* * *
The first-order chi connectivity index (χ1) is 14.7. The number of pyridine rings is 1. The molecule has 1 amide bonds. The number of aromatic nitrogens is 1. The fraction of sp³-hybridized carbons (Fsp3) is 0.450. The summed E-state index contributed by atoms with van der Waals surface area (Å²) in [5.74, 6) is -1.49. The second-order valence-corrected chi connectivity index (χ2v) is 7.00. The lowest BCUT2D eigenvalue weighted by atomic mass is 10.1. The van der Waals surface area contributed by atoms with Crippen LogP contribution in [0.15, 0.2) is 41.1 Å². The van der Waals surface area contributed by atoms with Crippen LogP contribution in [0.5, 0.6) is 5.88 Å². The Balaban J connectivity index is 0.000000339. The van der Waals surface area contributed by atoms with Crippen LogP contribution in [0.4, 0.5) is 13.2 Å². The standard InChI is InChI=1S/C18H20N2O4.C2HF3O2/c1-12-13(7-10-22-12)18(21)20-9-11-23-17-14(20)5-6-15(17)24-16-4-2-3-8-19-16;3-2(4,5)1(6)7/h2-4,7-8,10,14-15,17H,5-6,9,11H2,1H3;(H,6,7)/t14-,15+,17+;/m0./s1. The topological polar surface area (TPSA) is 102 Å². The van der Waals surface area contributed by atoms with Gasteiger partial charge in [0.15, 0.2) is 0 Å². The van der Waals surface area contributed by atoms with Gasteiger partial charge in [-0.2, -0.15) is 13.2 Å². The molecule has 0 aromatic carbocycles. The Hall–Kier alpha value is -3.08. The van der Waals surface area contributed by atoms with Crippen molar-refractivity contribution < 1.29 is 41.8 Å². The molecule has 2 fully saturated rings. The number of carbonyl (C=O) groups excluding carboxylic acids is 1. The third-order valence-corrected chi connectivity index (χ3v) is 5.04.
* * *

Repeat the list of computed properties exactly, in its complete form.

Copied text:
The first-order chi connectivity index (χ1) is 14.7. The number of pyridine rings is 1. The molecule has 1 amide bonds. The number of aromatic nitrogens is 1. The fraction of sp³-hybridized carbons (Fsp3) is 0.450. The summed E-state index contributed by atoms with van der Waals surface area (Å²) in [5.74, 6) is -1.49. The second-order valence-corrected chi connectivity index (χ2v) is 7.00. The lowest BCUT2D eigenvalue weighted by atomic mass is 10.1. The van der Waals surface area contributed by atoms with Crippen LogP contribution in [0.15, 0.2) is 41.1 Å². The van der Waals surface area contributed by atoms with Crippen LogP contribution in [0.5, 0.6) is 5.88 Å². The Balaban J connectivity index is 0.000000339. The van der Waals surface area contributed by atoms with Crippen LogP contribution in [0.4, 0.5) is 13.2 Å². The standard InChI is InChI=1S/C18H20N2O4.C2HF3O2/c1-12-13(7-10-22-12)18(21)20-9-11-23-17-14(20)5-6-15(17)24-16-4-2-3-8-19-16;3-2(4,5)1(6)7/h2-4,7-8,10,14-15,17H,5-6,9,11H2,1H3;(H,6,7)/t14-,15+,17+;/m0./s1. The topological polar surface area (TPSA) is 102 Å². The van der Waals surface area contributed by atoms with Gasteiger partial charge in [0.15, 0.2) is 0 Å². The van der Waals surface area contributed by atoms with Gasteiger partial charge in [-0.2, -0.15) is 13.2 Å². The molecule has 0 aromatic carbocycles. The Hall–Kier alpha value is -3.08. The van der Waals surface area contributed by atoms with Crippen molar-refractivity contribution < 1.29 is 41.8 Å². The molecule has 2 fully saturated rings. The number of carbonyl (C=O) groups excluding carboxylic acids is 1. The third-order valence-corrected chi connectivity index (χ3v) is 5.04.